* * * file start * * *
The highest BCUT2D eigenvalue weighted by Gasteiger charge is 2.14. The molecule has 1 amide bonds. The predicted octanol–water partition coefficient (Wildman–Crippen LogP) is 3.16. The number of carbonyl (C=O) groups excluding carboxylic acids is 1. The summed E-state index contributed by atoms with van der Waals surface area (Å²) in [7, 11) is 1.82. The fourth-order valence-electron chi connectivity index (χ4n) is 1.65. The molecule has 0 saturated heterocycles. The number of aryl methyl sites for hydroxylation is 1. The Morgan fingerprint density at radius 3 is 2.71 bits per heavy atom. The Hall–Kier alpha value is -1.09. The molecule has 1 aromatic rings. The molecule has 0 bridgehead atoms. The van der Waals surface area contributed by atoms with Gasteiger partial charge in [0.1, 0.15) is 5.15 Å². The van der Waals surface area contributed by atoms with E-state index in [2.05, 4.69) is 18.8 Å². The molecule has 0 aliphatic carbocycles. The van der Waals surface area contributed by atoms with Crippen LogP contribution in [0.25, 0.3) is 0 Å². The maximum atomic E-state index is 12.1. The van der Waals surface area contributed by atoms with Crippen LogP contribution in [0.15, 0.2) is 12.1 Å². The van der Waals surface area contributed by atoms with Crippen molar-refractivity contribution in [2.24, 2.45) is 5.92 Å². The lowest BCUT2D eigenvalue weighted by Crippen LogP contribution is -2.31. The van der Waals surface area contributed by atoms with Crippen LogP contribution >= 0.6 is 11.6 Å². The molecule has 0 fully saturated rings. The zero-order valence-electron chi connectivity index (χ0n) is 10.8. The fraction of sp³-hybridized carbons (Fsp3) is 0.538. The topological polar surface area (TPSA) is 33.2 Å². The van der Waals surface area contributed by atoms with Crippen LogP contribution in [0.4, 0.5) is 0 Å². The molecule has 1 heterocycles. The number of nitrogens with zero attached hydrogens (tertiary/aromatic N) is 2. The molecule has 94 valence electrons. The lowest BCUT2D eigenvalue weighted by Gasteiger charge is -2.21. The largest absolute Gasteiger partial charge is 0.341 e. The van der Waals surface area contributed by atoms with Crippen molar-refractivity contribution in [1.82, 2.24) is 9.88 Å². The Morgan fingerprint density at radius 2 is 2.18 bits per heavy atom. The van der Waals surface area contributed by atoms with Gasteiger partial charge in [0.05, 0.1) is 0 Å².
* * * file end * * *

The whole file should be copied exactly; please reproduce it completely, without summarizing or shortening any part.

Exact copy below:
The highest BCUT2D eigenvalue weighted by Gasteiger charge is 2.14. The molecule has 1 amide bonds. The predicted octanol–water partition coefficient (Wildman–Crippen LogP) is 3.16. The number of carbonyl (C=O) groups excluding carboxylic acids is 1. The summed E-state index contributed by atoms with van der Waals surface area (Å²) in [7, 11) is 1.82. The fourth-order valence-electron chi connectivity index (χ4n) is 1.65. The molecule has 0 saturated heterocycles. The number of aryl methyl sites for hydroxylation is 1. The Morgan fingerprint density at radius 3 is 2.71 bits per heavy atom. The Hall–Kier alpha value is -1.09. The molecule has 1 aromatic rings. The molecule has 0 bridgehead atoms. The van der Waals surface area contributed by atoms with Gasteiger partial charge in [0.1, 0.15) is 5.15 Å². The van der Waals surface area contributed by atoms with E-state index in [2.05, 4.69) is 18.8 Å². The molecule has 0 aliphatic carbocycles. The van der Waals surface area contributed by atoms with Crippen LogP contribution in [0.25, 0.3) is 0 Å². The maximum atomic E-state index is 12.1. The van der Waals surface area contributed by atoms with Crippen LogP contribution in [0.15, 0.2) is 12.1 Å². The van der Waals surface area contributed by atoms with Crippen molar-refractivity contribution in [2.24, 2.45) is 5.92 Å². The lowest BCUT2D eigenvalue weighted by Crippen LogP contribution is -2.31. The van der Waals surface area contributed by atoms with Crippen LogP contribution >= 0.6 is 11.6 Å². The molecule has 0 fully saturated rings. The zero-order valence-electron chi connectivity index (χ0n) is 10.8. The fraction of sp³-hybridized carbons (Fsp3) is 0.538. The topological polar surface area (TPSA) is 33.2 Å². The van der Waals surface area contributed by atoms with Crippen LogP contribution in [0.4, 0.5) is 0 Å². The molecule has 1 heterocycles. The number of nitrogens with zero attached hydrogens (tertiary/aromatic N) is 2. The molecule has 94 valence electrons. The lowest BCUT2D eigenvalue weighted by Gasteiger charge is -2.21. The largest absolute Gasteiger partial charge is 0.341 e. The van der Waals surface area contributed by atoms with Crippen molar-refractivity contribution in [1.82, 2.24) is 9.88 Å². The Morgan fingerprint density at radius 2 is 2.18 bits per heavy atom. The van der Waals surface area contributed by atoms with Gasteiger partial charge in [0.05, 0.1) is 0 Å².